Anyone involved in data center management knows there’s no such a thing as ‘business as usual’. Data center management is never simply a maintenance job – growing demand means that every move in the data center is critical. So, as the cost of network downtime increases and the data center plays an increasingly important role in the success of an organization, data centers must continually evolve to meet requirements.
To address these challenges, CTOs and CIOs are re-evaluating their IT and networking strategies, paying particular attention to their footprint, deployment options, and resource allocation. Priorities include deploying faster and more efficient optics, switching from the traditional three-layer vertical hierarchy to flatter, heavily meshed leaf-and-spine architectures, and migrating to higher lane speeds. However, the data center landscape is changing so rapidly, that data center managers often find themselves reacting to events and crises rather than implementing proactive strategies, which is absolutely necessary to make sure that the data center is prepared for future challenges and developments.
So, what should data center managers prioritize as they formulate a proactive strategy for the evolution of the data center? There are three key areas that, we believe, should be part of a successful strategy:
This post outlines considerations around migration to higher speeds.
It’s crucial for data centers to be able to support faster speeds throughout the network, as people, businesses and the world are increasingly hyper-connected and “always on”. Data centers must be able to support 25G/40G/100G and beyond – with three, four and five 9s of availability. Currently, data centers tend to use 10G links within the data center racks; 40G links are used between the racks, and 100G is typically used for long spans and connected to the wide area network (WAN). While the accepted migration path was 10G-40G to 100G-400G, the creation of the 25G Ethernet Consortium means that managers are rethinking their initial commitment in 40G and showing interest in 25G and 50G speeds.
However, regardless of speed, the most crucial consideration for data center managers is identifying the right type of infrastructure to support continued growth in link speed. This decision must take into account the following considerations.
As data centers are rapidly migrating from the traditional three-tiered design to a flattened two-tier fat tree design that increases redundancy and decreases latency, the network topology contains an increasingly high density of fiber ports in the spine switch layer. This model is changing the overall network architecture, encouraging the use of more space-saving fiberconnectors and modules, and is leading to the adoption of a structured cabling approach rather than a point-to-point cabling approach. This is because, while a point-to-point system often appears easier at the outset, it soon becomes unmanageable as the number of switches and assets grow. Ultimately, a structured cabling approach ensures scalability and can lower the data center’s CapEx and OpEx in the long term.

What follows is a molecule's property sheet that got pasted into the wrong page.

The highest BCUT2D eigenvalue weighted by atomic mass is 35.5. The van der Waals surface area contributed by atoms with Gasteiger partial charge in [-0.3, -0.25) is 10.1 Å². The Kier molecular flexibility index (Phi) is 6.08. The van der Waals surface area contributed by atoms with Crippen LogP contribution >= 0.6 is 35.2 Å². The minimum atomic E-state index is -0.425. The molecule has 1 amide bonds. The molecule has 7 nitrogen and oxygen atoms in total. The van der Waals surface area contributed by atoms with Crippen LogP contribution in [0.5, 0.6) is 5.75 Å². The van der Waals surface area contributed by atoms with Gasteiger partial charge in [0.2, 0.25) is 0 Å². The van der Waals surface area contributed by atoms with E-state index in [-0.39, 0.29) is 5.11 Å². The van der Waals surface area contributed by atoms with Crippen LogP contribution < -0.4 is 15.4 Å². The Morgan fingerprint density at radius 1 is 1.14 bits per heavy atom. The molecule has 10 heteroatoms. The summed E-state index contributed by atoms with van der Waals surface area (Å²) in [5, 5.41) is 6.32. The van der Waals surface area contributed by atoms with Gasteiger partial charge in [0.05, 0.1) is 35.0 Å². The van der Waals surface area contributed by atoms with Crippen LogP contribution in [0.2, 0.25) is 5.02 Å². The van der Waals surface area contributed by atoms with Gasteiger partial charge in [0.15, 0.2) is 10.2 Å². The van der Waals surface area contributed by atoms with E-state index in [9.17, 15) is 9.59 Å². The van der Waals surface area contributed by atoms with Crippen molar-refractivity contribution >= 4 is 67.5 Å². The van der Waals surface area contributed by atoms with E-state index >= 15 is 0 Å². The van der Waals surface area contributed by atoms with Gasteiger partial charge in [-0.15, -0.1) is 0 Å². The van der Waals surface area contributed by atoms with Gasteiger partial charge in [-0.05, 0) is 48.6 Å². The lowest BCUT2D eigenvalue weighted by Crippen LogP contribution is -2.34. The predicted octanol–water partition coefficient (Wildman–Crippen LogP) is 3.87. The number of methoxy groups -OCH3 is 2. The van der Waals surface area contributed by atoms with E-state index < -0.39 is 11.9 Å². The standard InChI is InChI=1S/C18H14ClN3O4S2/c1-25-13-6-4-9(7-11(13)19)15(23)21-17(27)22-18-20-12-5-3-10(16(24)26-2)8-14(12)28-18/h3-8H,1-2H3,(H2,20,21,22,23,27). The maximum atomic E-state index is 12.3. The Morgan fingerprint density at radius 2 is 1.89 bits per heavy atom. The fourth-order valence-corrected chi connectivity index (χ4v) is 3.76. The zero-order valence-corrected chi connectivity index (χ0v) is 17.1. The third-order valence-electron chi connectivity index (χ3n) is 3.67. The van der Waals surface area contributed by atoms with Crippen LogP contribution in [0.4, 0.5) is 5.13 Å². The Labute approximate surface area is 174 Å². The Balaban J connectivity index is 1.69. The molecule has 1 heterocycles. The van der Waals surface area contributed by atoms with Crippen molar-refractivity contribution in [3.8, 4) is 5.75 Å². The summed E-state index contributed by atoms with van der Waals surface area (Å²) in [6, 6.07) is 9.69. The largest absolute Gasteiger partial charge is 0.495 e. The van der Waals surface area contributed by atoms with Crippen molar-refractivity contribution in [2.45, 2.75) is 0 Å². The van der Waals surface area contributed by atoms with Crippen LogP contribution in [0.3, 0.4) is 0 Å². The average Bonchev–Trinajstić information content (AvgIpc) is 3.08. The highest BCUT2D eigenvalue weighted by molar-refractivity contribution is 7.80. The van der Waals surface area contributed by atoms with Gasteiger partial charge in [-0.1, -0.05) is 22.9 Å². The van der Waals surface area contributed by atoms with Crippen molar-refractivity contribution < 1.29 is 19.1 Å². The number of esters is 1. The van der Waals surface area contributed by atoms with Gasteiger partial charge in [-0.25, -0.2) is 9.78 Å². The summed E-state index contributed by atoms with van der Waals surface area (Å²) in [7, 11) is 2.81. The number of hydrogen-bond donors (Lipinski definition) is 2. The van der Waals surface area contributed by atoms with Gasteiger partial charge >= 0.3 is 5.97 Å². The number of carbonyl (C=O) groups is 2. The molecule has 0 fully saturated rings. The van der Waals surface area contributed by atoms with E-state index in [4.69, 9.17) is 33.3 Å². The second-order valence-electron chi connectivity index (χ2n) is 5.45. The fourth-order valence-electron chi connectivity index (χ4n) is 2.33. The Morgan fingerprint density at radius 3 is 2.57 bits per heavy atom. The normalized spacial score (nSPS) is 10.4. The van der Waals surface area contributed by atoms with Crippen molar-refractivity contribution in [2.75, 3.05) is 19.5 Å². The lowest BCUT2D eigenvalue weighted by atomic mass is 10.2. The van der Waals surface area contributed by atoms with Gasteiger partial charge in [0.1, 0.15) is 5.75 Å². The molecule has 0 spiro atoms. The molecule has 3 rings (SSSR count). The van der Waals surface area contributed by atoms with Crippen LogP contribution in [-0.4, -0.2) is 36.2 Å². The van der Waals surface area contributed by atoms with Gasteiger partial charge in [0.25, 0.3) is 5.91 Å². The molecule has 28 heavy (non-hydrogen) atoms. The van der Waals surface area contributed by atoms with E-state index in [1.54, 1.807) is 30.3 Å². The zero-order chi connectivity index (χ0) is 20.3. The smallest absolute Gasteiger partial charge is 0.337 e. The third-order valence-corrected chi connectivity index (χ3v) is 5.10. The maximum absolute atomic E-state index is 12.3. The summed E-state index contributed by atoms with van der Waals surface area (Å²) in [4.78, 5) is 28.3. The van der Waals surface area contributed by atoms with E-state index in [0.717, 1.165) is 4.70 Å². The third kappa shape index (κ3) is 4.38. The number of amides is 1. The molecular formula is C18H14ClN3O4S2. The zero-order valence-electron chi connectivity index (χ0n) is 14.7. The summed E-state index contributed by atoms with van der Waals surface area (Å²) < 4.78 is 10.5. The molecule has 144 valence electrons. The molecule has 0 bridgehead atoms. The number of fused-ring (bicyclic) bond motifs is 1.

Singlemode fiber has been a tough sell for data center applications due to the high-priced optics required. Multimode fiber (MMF), on the other hand, has continued to offer a more attractive balance of performance, density and cost for enterprise data centers. Although distance can be a challenge for MMF, emerging high-quality components and engineered links can provide the link capacity to support longer distances and new data center topologies.
A new option has also emerged that may provide the optimum solution for fiber migration: wideband multimode fiber is a new fiber type, recently approved under ANSI/TIA-492AAAE, classified by ISO/IEC as OM5, and expected to be recommended by ANSI/TIA-942-B. CommScope introduced the technology in 2015 and it extends the capacity of laser-optimized 5 μm fiber such as OM4 by using wavelength division multiplexing (WMD) for optimized operation at 850 nm and beyond. By multiplexing four wavelengths, one strand of OM5 can, over a practical distance, increase data capacity by a factor of four.
When planning and implementing a migration to higher speeds, automated infrastructure (AIM) systems are becoming more widely adopted. AIM systems, such as CommScope’s imVision®, can assist in the migration process, using intelligent hardware and software components to map the identity, location and status of every managed port in the data center. This cabling infrastructure information enables data center managers to see and manage the connected environment in real time, discover networked devices, and pinpoint their physical location. This information is then used to help plan and execute the migration strategy.
Proactively addressing the key issues facing the data center is crucial in order to create a data center that is efficient, manageable and scalable. Data center managers must be able to manage increasingly complex infrastructures to pave the way for higher speeds and lower latencies. These strategies and considerations can help managers plan for a connected and efficient data center.
You can learn more about considerations for the modern data center here.